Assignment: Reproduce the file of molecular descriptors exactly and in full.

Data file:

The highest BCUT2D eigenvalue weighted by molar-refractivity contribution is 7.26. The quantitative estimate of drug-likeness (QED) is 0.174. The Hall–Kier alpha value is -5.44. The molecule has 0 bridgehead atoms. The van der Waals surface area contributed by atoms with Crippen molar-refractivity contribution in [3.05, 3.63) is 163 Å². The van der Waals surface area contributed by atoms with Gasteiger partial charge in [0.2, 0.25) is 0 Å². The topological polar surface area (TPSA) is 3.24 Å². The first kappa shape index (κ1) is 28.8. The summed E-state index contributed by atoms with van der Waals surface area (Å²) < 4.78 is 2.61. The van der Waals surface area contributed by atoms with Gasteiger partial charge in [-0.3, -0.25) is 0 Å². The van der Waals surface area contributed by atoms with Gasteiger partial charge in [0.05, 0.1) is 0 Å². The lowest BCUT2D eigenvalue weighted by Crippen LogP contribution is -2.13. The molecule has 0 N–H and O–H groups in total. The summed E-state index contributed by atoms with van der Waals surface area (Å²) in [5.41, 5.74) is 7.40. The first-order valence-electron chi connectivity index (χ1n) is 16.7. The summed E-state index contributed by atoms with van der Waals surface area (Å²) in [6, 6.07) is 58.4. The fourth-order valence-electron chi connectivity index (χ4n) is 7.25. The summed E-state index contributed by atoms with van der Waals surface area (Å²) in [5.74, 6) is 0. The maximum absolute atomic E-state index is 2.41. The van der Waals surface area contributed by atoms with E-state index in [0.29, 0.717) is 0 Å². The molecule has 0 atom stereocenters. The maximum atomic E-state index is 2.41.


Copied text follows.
The highest BCUT2D eigenvalue weighted by molar-refractivity contribution is 7.26. The quantitative estimate of drug-likeness (QED) is 0.174. The Hall–Kier alpha value is -5.44. The molecule has 0 bridgehead atoms. The van der Waals surface area contributed by atoms with Crippen molar-refractivity contribution in [3.05, 3.63) is 163 Å². The van der Waals surface area contributed by atoms with Gasteiger partial charge in [0.2, 0.25) is 0 Å². The topological polar surface area (TPSA) is 3.24 Å². The first kappa shape index (κ1) is 28.8. The summed E-state index contributed by atoms with van der Waals surface area (Å²) < 4.78 is 2.61. The van der Waals surface area contributed by atoms with Gasteiger partial charge in [-0.3, -0.25) is 0 Å². The van der Waals surface area contributed by atoms with Gasteiger partial charge in [0.05, 0.1) is 0 Å². The lowest BCUT2D eigenvalue weighted by Crippen LogP contribution is -2.13. The molecule has 0 N–H and O–H groups in total. The summed E-state index contributed by atoms with van der Waals surface area (Å²) in [5.41, 5.74) is 7.40. The first-order valence-electron chi connectivity index (χ1n) is 16.7. The summed E-state index contributed by atoms with van der Waals surface area (Å²) in [6, 6.07) is 58.4. The fourth-order valence-electron chi connectivity index (χ4n) is 7.25. The summed E-state index contributed by atoms with van der Waals surface area (Å²) in [5.74, 6) is 0. The maximum absolute atomic E-state index is 2.41. The van der Waals surface area contributed by atoms with E-state index in [0.29, 0.717) is 0 Å². The molecule has 0 atom stereocenters. The maximum atomic E-state index is 2.41.